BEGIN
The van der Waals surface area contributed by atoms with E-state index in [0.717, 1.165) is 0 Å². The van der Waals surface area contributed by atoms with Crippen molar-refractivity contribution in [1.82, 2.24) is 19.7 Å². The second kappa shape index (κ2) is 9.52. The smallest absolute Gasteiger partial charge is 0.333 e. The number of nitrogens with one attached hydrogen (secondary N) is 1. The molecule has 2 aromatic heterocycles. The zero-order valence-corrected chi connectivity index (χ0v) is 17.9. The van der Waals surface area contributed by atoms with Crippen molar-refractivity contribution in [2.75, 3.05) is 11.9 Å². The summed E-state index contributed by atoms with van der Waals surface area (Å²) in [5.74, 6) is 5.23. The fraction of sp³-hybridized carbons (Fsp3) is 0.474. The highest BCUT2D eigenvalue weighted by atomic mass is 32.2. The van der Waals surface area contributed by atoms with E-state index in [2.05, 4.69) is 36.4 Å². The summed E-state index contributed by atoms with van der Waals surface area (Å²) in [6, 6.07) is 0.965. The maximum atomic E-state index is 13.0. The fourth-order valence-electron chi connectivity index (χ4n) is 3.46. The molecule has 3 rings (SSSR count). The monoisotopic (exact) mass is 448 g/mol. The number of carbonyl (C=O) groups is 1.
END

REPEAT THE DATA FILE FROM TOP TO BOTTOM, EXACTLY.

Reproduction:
The van der Waals surface area contributed by atoms with E-state index in [0.717, 1.165) is 0 Å². The van der Waals surface area contributed by atoms with Crippen molar-refractivity contribution in [1.82, 2.24) is 19.7 Å². The second kappa shape index (κ2) is 9.52. The smallest absolute Gasteiger partial charge is 0.333 e. The number of nitrogens with one attached hydrogen (secondary N) is 1. The molecule has 2 aromatic heterocycles. The zero-order valence-corrected chi connectivity index (χ0v) is 17.9. The van der Waals surface area contributed by atoms with Crippen molar-refractivity contribution in [2.75, 3.05) is 11.9 Å². The summed E-state index contributed by atoms with van der Waals surface area (Å²) in [5.74, 6) is 5.23. The fraction of sp³-hybridized carbons (Fsp3) is 0.474. The highest BCUT2D eigenvalue weighted by atomic mass is 32.2. The van der Waals surface area contributed by atoms with E-state index in [2.05, 4.69) is 36.4 Å². The summed E-state index contributed by atoms with van der Waals surface area (Å²) in [6, 6.07) is 0.965. The maximum atomic E-state index is 13.0. The fourth-order valence-electron chi connectivity index (χ4n) is 3.46. The molecule has 3 rings (SSSR count). The monoisotopic (exact) mass is 448 g/mol. The number of carbonyl (C=O) groups is 1.